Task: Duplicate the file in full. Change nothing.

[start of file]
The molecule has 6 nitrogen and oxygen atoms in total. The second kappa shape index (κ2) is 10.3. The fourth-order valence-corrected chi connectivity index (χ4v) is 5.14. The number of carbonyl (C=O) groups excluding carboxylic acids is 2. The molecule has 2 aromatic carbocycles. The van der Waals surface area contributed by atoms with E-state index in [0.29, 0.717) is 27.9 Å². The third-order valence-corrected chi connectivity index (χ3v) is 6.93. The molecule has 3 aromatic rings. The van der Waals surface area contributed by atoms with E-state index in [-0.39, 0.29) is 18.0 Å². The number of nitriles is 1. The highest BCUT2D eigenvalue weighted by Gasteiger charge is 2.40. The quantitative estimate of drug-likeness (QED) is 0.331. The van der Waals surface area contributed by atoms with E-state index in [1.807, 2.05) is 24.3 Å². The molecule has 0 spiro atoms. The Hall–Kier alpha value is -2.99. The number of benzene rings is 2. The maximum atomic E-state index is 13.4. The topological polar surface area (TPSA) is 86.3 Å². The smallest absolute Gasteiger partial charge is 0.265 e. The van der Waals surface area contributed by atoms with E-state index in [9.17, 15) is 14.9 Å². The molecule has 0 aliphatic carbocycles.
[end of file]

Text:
The molecule has 6 nitrogen and oxygen atoms in total. The second kappa shape index (κ2) is 10.3. The fourth-order valence-corrected chi connectivity index (χ4v) is 5.14. The number of carbonyl (C=O) groups excluding carboxylic acids is 2. The molecule has 2 aromatic carbocycles. The van der Waals surface area contributed by atoms with E-state index in [0.29, 0.717) is 27.9 Å². The third-order valence-corrected chi connectivity index (χ3v) is 6.93. The molecule has 3 aromatic rings. The van der Waals surface area contributed by atoms with E-state index in [-0.39, 0.29) is 18.0 Å². The number of nitriles is 1. The highest BCUT2D eigenvalue weighted by Gasteiger charge is 2.40. The quantitative estimate of drug-likeness (QED) is 0.331. The van der Waals surface area contributed by atoms with E-state index in [1.807, 2.05) is 24.3 Å². The molecule has 0 spiro atoms. The Hall–Kier alpha value is -2.99. The number of benzene rings is 2. The maximum atomic E-state index is 13.4. The topological polar surface area (TPSA) is 86.3 Å². The smallest absolute Gasteiger partial charge is 0.265 e. The van der Waals surface area contributed by atoms with E-state index in [9.17, 15) is 14.9 Å². The molecule has 0 aliphatic carbocycles.